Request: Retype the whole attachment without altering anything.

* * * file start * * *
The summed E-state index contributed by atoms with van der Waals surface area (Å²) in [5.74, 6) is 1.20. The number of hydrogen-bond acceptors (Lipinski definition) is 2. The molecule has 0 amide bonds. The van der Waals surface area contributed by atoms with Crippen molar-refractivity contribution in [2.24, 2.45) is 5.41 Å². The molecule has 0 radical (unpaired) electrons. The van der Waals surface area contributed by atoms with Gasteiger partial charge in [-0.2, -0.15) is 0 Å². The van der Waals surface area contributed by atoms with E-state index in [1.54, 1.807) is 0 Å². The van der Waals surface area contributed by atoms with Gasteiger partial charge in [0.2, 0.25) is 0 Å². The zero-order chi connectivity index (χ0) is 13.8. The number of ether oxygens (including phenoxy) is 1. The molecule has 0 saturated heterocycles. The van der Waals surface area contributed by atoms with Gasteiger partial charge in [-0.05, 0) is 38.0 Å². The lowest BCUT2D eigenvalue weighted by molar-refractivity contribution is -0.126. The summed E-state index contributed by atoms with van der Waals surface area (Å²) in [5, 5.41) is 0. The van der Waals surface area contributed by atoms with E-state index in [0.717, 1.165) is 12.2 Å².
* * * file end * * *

The summed E-state index contributed by atoms with van der Waals surface area (Å²) in [5.74, 6) is 1.20. The number of hydrogen-bond acceptors (Lipinski definition) is 2. The molecule has 0 amide bonds. The van der Waals surface area contributed by atoms with Crippen molar-refractivity contribution in [2.24, 2.45) is 5.41 Å². The molecule has 0 radical (unpaired) electrons. The van der Waals surface area contributed by atoms with Gasteiger partial charge in [-0.2, -0.15) is 0 Å². The van der Waals surface area contributed by atoms with E-state index in [1.54, 1.807) is 0 Å². The van der Waals surface area contributed by atoms with Gasteiger partial charge in [0.2, 0.25) is 0 Å². The zero-order chi connectivity index (χ0) is 13.8. The number of ether oxygens (including phenoxy) is 1. The molecule has 0 saturated heterocycles. The van der Waals surface area contributed by atoms with Gasteiger partial charge in [-0.05, 0) is 38.0 Å². The lowest BCUT2D eigenvalue weighted by molar-refractivity contribution is -0.126. The summed E-state index contributed by atoms with van der Waals surface area (Å²) in [5, 5.41) is 0. The van der Waals surface area contributed by atoms with E-state index in [0.717, 1.165) is 12.2 Å².